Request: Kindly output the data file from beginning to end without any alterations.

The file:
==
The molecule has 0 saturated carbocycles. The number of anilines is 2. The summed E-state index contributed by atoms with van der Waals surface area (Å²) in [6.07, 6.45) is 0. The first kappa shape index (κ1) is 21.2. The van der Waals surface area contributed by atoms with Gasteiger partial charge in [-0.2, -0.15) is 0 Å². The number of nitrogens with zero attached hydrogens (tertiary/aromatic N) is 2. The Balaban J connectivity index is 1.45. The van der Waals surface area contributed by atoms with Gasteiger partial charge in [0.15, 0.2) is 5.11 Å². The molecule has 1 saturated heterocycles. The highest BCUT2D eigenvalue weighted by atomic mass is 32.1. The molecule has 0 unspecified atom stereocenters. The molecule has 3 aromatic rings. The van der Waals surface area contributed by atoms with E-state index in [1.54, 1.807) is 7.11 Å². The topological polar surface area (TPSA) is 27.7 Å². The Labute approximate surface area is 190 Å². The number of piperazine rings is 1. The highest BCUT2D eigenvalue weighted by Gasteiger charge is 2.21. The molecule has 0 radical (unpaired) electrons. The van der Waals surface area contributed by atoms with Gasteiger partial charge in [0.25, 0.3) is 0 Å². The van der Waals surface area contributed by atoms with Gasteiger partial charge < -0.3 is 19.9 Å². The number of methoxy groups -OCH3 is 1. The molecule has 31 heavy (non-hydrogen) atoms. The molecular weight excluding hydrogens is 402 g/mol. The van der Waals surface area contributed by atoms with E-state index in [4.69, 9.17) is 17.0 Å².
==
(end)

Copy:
The molecule has 0 saturated carbocycles. The number of anilines is 2. The summed E-state index contributed by atoms with van der Waals surface area (Å²) in [6.07, 6.45) is 0. The first kappa shape index (κ1) is 21.2. The van der Waals surface area contributed by atoms with Gasteiger partial charge in [-0.2, -0.15) is 0 Å². The number of nitrogens with zero attached hydrogens (tertiary/aromatic N) is 2. The Balaban J connectivity index is 1.45. The van der Waals surface area contributed by atoms with Gasteiger partial charge in [0.15, 0.2) is 5.11 Å². The molecule has 1 saturated heterocycles. The highest BCUT2D eigenvalue weighted by atomic mass is 32.1. The molecule has 0 unspecified atom stereocenters. The molecule has 3 aromatic rings. The van der Waals surface area contributed by atoms with E-state index in [1.54, 1.807) is 7.11 Å². The topological polar surface area (TPSA) is 27.7 Å². The Labute approximate surface area is 190 Å². The number of piperazine rings is 1. The highest BCUT2D eigenvalue weighted by Gasteiger charge is 2.21. The molecule has 0 radical (unpaired) electrons. The van der Waals surface area contributed by atoms with Gasteiger partial charge in [0.25, 0.3) is 0 Å². The van der Waals surface area contributed by atoms with Gasteiger partial charge < -0.3 is 19.9 Å². The number of methoxy groups -OCH3 is 1. The molecule has 31 heavy (non-hydrogen) atoms. The molecular weight excluding hydrogens is 402 g/mol. The van der Waals surface area contributed by atoms with E-state index in [4.69, 9.17) is 17.0 Å².